Nigeria’s Inflation Rate seen spike to 0.69% in April – Analysts


Based on our market survey, the year-on-year headline inflation is estimated to spike by 0.69% to 12.95% in April.

If our projections are accurate, it will be the 8th consecutive monthly increase and the highest level in the last 2 years.

Beyond the rising inflation trend, the slope of the curve is becoming steeper, after easing for 3 consecutive months.

Our survey also points to a sharp increase in the month-on-month inflation (a more accurate measure of prices) to 1.56% (annualized at 20.38%) from 0.84% (annualized at 10.53%) in March.

Policymakers will face tough choices between lowering the MPR to cushion the effect of the COVID-19 induced deterioration on macroeconomic conditions or increasing the MPR to stem rising inflationary pressures and reduce external imbalances.

IMF emergency support fund ($3.4bn) to support external reserves

However, the International Monetary Fund (IMF) has approved a $3.4bn emergency support for Nigeria.

This is in a bid to support the Federal Government’s effort in mitigating the severe economic impact of COVID-19 pandemic and the crash in oil prices. The FG also anticipates a $3.5bn support loan from the World Bank and the African Development Bank.

This is expected to boost the gross external reserves which have lost approximately $14.33bn in the last 2 years.

It will also provide some relief and support for the CBN in ensuring exchange rate stability.

Rising inflation is driven by the combined effect of COVID-19, lockdown measures and planting season

The sharp increase in headline inflation can be largely attributed to both seasonal and structural shocks. The COVID-19 pandemic has triggered both demand and supply shocks.

The on-going lockdown, business closure and movement restrictions have disrupted the commodity supply chain, creating shortages. Consumers spending pattern have also shifted towards essentials like food and data.

This was compounded by the planting season and currency devaluation. The second quarter of the year is typically the planting season, which is characterized by reduced agric output

Higher logistics costs in spite of a fall in PMS price

Analysts had anticipated a sharp drop in the cost of logistics due to the 14.85% reduction in the retail price of PMS to N123.5 per litre.

However, the scarcity of commercial transportation due to the restriction of movements has pushed up transportation costs by over 50%.

The spillover effect was a spike in commodity prices. Core inflation is projected to increase by 0.17% to 9.9%.

Supply shortages due to the planting season and COVID-19 containment measures

The current lockdown and movement restrictions coincide with the planting season, which typically commences in the second quarter of the year.

The resulting decline in commodity supplies has filtered through to a sharp increase in commodity prices. Food inflation is expected to soar by 0.22% to 15.20% in April.

Read Also: The Review of Forex, Money, Stock and Commodities Markets
Exchange rate induced imported inflation

In response to the crash in oil prices, the currency was adjusted to N360/$ and N380/$ at the official and I&E windows respectively.

The exchange rate for import duty payment was also increased to N361/$ from N326/$. The immediate impact of this was a jump in the price of imported commodities. Imported inflation is estimated to rise to 16.3% from 16.2% in March.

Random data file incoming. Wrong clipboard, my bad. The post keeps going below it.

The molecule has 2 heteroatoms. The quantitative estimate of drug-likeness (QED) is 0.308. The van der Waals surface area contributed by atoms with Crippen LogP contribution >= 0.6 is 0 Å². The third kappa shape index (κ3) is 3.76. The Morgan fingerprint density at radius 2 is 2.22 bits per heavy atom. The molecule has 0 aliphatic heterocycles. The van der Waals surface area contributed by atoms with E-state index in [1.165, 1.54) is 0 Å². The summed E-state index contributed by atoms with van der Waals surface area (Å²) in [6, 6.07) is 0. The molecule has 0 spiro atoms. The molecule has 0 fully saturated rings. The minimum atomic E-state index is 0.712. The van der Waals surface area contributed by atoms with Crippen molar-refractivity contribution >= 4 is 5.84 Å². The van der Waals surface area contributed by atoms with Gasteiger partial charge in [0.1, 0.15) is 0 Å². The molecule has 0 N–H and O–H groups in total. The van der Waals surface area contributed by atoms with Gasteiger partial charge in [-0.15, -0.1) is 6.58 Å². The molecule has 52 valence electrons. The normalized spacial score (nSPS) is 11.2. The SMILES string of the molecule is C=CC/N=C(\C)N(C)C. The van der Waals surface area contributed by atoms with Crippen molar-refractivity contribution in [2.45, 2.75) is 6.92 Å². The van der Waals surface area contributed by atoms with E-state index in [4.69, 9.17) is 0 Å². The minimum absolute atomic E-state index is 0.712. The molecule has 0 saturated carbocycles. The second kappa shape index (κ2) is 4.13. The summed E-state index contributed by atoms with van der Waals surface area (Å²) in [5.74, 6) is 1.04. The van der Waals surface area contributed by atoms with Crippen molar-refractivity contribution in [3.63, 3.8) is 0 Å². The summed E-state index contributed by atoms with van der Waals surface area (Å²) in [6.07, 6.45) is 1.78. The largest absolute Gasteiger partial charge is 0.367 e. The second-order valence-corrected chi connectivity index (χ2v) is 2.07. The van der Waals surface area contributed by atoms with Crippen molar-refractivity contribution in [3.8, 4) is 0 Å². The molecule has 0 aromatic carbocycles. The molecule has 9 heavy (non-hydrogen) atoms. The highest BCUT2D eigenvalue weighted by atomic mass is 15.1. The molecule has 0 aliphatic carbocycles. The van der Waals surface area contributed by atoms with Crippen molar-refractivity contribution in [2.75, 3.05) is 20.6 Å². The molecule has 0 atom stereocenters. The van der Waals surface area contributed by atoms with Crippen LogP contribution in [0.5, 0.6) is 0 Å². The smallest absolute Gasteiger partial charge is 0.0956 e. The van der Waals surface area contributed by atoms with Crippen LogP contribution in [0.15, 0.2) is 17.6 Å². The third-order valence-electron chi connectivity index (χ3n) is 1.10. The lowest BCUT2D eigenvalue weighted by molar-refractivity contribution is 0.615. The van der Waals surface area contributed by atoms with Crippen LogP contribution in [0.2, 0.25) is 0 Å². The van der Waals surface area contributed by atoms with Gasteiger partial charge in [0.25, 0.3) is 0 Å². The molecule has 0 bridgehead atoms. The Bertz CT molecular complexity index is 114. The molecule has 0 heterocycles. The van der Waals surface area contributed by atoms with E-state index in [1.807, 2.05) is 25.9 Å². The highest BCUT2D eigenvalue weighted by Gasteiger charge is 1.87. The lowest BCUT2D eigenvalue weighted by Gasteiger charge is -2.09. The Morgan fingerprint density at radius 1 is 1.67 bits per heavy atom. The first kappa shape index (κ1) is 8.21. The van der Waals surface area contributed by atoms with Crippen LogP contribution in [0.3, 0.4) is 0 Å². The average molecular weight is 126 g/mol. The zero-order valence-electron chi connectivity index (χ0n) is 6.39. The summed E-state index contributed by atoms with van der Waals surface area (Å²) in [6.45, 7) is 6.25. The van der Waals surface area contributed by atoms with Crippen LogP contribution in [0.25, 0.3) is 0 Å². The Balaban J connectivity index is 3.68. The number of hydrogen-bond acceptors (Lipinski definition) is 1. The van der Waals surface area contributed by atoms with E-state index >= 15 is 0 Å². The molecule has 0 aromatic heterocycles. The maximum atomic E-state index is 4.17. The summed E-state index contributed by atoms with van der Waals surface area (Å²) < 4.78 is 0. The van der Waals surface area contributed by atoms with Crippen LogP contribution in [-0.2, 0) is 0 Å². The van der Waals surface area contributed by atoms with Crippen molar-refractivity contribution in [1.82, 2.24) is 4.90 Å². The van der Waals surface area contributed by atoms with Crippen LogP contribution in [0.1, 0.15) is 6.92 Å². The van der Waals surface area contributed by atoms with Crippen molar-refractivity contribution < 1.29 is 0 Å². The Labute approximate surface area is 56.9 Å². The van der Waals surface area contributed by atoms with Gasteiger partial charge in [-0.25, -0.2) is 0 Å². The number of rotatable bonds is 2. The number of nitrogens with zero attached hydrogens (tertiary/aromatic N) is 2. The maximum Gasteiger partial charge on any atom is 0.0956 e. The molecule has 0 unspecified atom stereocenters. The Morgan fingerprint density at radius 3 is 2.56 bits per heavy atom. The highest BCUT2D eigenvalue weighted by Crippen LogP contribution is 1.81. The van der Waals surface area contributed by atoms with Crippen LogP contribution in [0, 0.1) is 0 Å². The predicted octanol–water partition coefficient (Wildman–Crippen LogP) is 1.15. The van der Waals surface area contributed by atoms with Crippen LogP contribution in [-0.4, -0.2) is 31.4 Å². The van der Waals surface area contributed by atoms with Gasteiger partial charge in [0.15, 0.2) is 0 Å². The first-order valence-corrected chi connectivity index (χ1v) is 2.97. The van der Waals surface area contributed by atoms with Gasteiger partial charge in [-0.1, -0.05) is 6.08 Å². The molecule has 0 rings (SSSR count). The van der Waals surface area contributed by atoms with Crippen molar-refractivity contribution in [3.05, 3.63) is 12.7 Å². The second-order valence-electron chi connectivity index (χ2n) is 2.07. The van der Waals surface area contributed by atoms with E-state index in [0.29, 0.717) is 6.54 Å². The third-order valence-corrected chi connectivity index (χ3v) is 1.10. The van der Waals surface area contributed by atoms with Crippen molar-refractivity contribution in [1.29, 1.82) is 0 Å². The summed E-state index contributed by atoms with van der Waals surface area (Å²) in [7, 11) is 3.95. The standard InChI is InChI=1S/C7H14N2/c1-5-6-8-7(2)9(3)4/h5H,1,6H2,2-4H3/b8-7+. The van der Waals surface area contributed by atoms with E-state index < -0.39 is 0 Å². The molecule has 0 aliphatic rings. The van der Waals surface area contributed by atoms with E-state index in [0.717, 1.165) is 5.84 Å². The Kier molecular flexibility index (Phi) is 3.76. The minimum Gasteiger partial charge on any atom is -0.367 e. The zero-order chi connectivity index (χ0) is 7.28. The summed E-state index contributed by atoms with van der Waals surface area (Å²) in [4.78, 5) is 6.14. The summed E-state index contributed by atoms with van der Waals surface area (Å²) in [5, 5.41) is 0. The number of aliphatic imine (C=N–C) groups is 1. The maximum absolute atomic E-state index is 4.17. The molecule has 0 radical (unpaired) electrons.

Peer Comparison – Mixed movement in Inflation – 3 Reds, 3 Greens, 1 Amber

The inflation trend across Sub-Saharan Africa (SSA) was mixed. Three out of the SSA countries under our review recorded increases in March; three also posted declines while one was flat.

The increase in Angola’s inflation rate was largely due to the devaluation of the Kwanza and the Covid-19 impact.

Most of the SSA countries under our review are tilting more towards an accommodative monetary policy stance. This is to cushion the effect of the COVID-19 pandemic on their respective economies.

However, the spike in inflation coupled with the oil price crash and its resulting impact on external buffers have restrained some countries from embracing an accommodative monetary policy stance.

Time will tell if ensuring price and exchange rate stability will overshadow the need to support the hampered domestic economy.

Concluding Thoughts

Inflationary pressures to heighten but aggregate demand will shrink

Inflationary pressures are expected to persist in the coming months due to the combined effects of the planting season, lockdown measures, border closure and exchange rate adjustments.

Meanwhile, there will be a reduction in aggregate demand and a shift in consumption pattern towards essentials as consumers respond to reduced disposable income.

This is because recessions are typically accompanied by salary cuts and huge staff layoffs.

N850bn domestic borrowing likely to have a neutral effect on private investments

The Senate has approved the conversion of the N850bn external loan to domestic borrowing.

This is due to the negative impact of COVID-19 virus on the global economy and financial markets as well as the crash in oil prices.

Typically, increased government borrowing from the domestic economy usually crowds out private investment. This is because the yield on government securities usually increases to attract investors.

However, the LDR directives by the CBN could help cushion the crowding-out effect on the private sector as banks are mandated to meet the threshold.

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